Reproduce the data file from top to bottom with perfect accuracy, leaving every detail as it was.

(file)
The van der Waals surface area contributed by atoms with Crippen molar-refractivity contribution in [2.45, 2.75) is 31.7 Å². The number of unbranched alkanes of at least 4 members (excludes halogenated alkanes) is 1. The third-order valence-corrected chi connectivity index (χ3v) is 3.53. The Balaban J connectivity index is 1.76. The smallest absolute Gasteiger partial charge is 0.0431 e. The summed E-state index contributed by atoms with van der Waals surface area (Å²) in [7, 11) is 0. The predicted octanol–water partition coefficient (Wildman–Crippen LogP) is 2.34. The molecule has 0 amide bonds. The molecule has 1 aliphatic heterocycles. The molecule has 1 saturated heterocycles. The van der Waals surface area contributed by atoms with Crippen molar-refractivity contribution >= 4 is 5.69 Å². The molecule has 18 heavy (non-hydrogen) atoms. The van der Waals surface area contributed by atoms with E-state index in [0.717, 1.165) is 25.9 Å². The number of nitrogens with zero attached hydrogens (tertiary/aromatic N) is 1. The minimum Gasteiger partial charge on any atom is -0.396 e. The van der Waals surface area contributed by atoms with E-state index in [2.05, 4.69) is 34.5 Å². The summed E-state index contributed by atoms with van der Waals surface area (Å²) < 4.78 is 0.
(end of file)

The van der Waals surface area contributed by atoms with Crippen molar-refractivity contribution in [2.45, 2.75) is 31.7 Å². The number of unbranched alkanes of at least 4 members (excludes halogenated alkanes) is 1. The third-order valence-corrected chi connectivity index (χ3v) is 3.53. The Balaban J connectivity index is 1.76. The smallest absolute Gasteiger partial charge is 0.0431 e. The summed E-state index contributed by atoms with van der Waals surface area (Å²) in [7, 11) is 0. The predicted octanol–water partition coefficient (Wildman–Crippen LogP) is 2.34. The molecule has 0 amide bonds. The molecule has 1 aliphatic heterocycles. The molecule has 1 saturated heterocycles. The van der Waals surface area contributed by atoms with Crippen molar-refractivity contribution >= 4 is 5.69 Å². The molecule has 18 heavy (non-hydrogen) atoms. The van der Waals surface area contributed by atoms with E-state index in [0.717, 1.165) is 25.9 Å². The number of nitrogens with zero attached hydrogens (tertiary/aromatic N) is 1. The minimum Gasteiger partial charge on any atom is -0.396 e. The van der Waals surface area contributed by atoms with E-state index in [2.05, 4.69) is 34.5 Å². The summed E-state index contributed by atoms with van der Waals surface area (Å²) < 4.78 is 0.